About 39% of all Americans who are currently classed as slightly overweight are probably, in fact, obese, researchers from of Weill-Cornell Medical College in New York reported in the journal PloS One. Using just BMI (body mass index) to gauge how fat or lean people are is an approximate measurement, its current usage has most likely underestimated the number of obese individuals in the country, the authors wrote.
When assessing people’s body weight status, a blood test that measures leptin levels to BMI would more accurately identify obesity, the authors wrote. Obese people have a higher risk of developing several diseases and conditions, including cancer, heart disease, and diabetes type 2.
Researchers, Eric R. Braverman, MD. and Nirav R. Shah, MD, MPH, found that 39% of all those who had been classified as overweight were, according to their tests, obese. They examined X-ray imaging scans that measured body fat directly, rather than BMI scores alone.
BMI (body mass index) is a measurement of a person’s height in relation to their weight. A BMI of 25 to 29.9 means the individual is overweight, while 30 or more means they are obese. BMI has long been criticized as inaccurate and incomplete.
A 100-meter Olympic sprinting champion who is 6ft 2inches tall may weigh more than a couch potato of the same height. However, the athlete has more muscle (lean tissue) and less fat than the other person. Muscle is heavier than fat. The athlete will come out with a higher BMI than the couch potato, although his/her waist-hip-chest measurements would clearly show that the overweight or obese person is the other. BMI does not take into account fat-muscle ratio.
The authors say the current method of taking just BMI readings tends to misdiagnose a considerable number of obese people, who are mistakenly classified as just overweight. These people are consequently at a higher risk of developing obesity-related diseases because no intervention is made.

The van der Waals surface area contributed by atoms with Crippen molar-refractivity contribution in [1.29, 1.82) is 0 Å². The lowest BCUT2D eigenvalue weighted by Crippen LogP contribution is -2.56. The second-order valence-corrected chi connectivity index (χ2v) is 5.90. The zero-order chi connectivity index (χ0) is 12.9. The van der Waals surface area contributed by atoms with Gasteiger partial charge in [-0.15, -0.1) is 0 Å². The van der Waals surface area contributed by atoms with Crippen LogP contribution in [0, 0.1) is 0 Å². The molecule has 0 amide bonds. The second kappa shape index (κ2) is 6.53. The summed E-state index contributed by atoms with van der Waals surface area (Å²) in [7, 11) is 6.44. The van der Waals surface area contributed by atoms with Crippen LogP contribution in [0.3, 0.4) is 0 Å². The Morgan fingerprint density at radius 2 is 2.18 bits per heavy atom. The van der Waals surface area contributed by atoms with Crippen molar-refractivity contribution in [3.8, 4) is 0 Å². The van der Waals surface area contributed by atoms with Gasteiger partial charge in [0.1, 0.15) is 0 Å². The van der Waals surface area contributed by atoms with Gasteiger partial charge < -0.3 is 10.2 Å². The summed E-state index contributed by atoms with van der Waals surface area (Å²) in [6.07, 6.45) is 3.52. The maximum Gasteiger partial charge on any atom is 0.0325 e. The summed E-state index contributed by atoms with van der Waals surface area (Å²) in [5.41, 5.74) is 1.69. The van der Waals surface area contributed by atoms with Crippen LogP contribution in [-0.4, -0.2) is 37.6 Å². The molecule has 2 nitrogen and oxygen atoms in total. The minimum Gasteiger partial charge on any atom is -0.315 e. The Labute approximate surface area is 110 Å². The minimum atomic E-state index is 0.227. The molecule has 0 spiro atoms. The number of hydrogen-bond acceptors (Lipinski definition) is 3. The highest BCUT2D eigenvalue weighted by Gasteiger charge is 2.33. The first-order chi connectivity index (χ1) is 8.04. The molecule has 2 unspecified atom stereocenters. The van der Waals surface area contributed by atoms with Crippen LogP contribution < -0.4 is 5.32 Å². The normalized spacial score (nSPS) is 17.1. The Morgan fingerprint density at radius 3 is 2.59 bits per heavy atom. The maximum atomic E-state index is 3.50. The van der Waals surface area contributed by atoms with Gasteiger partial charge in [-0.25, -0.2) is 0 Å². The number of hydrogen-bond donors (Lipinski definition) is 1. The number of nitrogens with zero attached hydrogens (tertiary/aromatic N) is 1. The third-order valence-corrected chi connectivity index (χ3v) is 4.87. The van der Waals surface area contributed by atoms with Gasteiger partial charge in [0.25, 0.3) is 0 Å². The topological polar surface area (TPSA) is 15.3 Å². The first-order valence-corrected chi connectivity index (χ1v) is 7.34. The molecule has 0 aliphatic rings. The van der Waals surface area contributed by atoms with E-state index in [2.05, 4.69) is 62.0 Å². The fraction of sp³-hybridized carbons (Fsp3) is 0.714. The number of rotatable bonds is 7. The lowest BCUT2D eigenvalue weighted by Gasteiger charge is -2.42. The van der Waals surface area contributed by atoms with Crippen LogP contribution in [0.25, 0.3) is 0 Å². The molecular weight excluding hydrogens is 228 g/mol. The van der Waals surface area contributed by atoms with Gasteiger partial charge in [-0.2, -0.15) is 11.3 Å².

The authors examined DXA (dual-energy X-ray absorptiometry) scans of 9,088 adults at a private clinic in New York between 1998 and 2009. Three-quarters of them were Caucasians, 63% female, 37% male, and their average age was 51.4 years. DXA measures muscle mass, bone density and body fat.
They found that:
- 64% of the patients were classed as obese according to the DXA results
- 26% of the patients were obese according to current BMI only methods
Braverman explained that BMI is particularly inaccurate when assessing older females. He says he called BMI baloney mass index (BMI stands for “body mass index”).
The researchers believe that if a doctor has to use just BMI, a better cut-off point might be 28 for adult males and 24 for adult females.
Although DXA testing would be much more accurate, the authors explain that the scans are costly.
Measuring blood levels of leptin is not costly, and could be an additional test to the BMI measurement which would provide a better assessment of the patient’s body weight status, the researchers believe.
In an Abstract in the Journal, the authors concluded:
“Our results demonstrate the prevalence of false-negative BMIs, increased misclassifications in women of advancing age, and the reliability of gender-specific revised BMI cutoffs. BMI underestimates obesity prevalence, especially in women with high leptin levels (>30 ng/mL). Clinicians can use leptin-revised levels to enhance the accuracy of BMI estimates of percentage body fat when DXA is unavailable.”
Update August 17th, 2013 – For the first time in thirty years obesity rates in America have remained unchanged, says a study from Trust for America’s Health and the Robert Wood Johnson Foundation.
Written by Christian Nordqvist